You might have thought that a large enterprise such as Sony, having suffered a very high profile and therefore highly embarrassing (not to mention brand damaging) security breach earlier this year, would have done everything it could to ensure there could be no further shocks for its customers.
You would have been wrong though, if this month's news that Sony has locked down 93,000 online accounts is anything to go by.
It would appear that a number of unauthorised access attempts had been registered in the three days beginning on 7 October, which succeeded as far as verifying the valid sign-in information for more than 90,000 accounts concerning Sony Entertainment Network, Sony Online Entertainment and PlayStation Network users.
Although the fact that Sony reacted reasonably quickly to the hack attempt might sound like good news for the entertainment giants, coupled with no credit card information being put at risk this time around, I'm not convinced that's the case.
Sony is being pretty quick to assure anyone who will listen that the breach came about from using data lists obtained from compromised external sources, as in other companies and not Sony itself. It is being equally timely in stating that all the accounts concerned have been locked until a full investigation into the actual extent of the unauthorised access attempts has been completed.
Users will be asked to change passwords, although once again Sony is taking the opportunity to try and mitigate brand damage by pointing out that it was but a "small fraction" of the 93,000 accounts which had logged any kind of activity before being locked down.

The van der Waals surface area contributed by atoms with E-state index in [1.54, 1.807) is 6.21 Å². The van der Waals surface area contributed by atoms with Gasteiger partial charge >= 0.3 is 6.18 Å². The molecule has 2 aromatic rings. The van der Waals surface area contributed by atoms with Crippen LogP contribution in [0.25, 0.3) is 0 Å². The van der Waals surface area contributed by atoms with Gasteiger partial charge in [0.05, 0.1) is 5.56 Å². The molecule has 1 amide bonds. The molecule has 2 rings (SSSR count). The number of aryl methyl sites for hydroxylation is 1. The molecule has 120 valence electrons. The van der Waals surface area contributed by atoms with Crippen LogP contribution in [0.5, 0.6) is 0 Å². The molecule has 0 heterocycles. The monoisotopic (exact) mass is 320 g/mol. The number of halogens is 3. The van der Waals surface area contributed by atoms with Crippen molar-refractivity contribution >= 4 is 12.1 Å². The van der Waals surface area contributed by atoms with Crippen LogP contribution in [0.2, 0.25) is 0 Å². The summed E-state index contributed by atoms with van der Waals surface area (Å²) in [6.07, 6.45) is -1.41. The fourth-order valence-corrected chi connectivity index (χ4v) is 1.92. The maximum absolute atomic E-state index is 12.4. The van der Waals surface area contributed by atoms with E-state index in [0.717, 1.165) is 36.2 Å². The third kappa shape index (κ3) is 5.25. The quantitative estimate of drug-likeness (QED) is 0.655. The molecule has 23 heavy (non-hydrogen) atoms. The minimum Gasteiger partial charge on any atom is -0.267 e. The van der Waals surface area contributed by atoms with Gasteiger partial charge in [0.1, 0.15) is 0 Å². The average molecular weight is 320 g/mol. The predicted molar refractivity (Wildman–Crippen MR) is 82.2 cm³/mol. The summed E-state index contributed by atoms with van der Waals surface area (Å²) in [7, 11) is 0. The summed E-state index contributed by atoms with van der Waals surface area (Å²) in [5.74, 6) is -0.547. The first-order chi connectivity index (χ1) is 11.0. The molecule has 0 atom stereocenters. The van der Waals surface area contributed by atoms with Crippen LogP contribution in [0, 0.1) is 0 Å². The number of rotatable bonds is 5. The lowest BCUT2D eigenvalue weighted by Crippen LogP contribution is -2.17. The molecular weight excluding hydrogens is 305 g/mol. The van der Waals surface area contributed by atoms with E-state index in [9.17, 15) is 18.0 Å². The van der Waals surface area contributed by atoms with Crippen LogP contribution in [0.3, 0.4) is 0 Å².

What a shame that Sony hadn't taken the time during the five or six months that have elapsed since the original data breach and the secondary one that followed soon after to re-evaluate security holistically.
If it had done that then perhaps it would have understood that the old enterprise security paradigm of 'encrypting critical business data balances the risk equation' is no longer enough.
Hackers are no longer just interested in your financial information, credit card data and the like, they are interested in everything because everything has a value. Increasingly this means an interest in what you might call 'social data' that you hold about your customers.
"To ensure maximum security, organisations need to encrypt all data, including the information they exchange and store with external IT infrastructures, such as business partners, cloud providers and other third party organisations," says Mike Smart from SafeNet.
"This will significantly reduce the potential damage to the business and the customers in case of a security breach and will restore trust in consumer privacy."
Unless Sony, and indeed you for that matter, adopt a more holistic approach whereby data is encrypted at every stage of the lifecycle then this is not going to be the last time I write about trust-tarnishing, brand-damaging breaches such as this.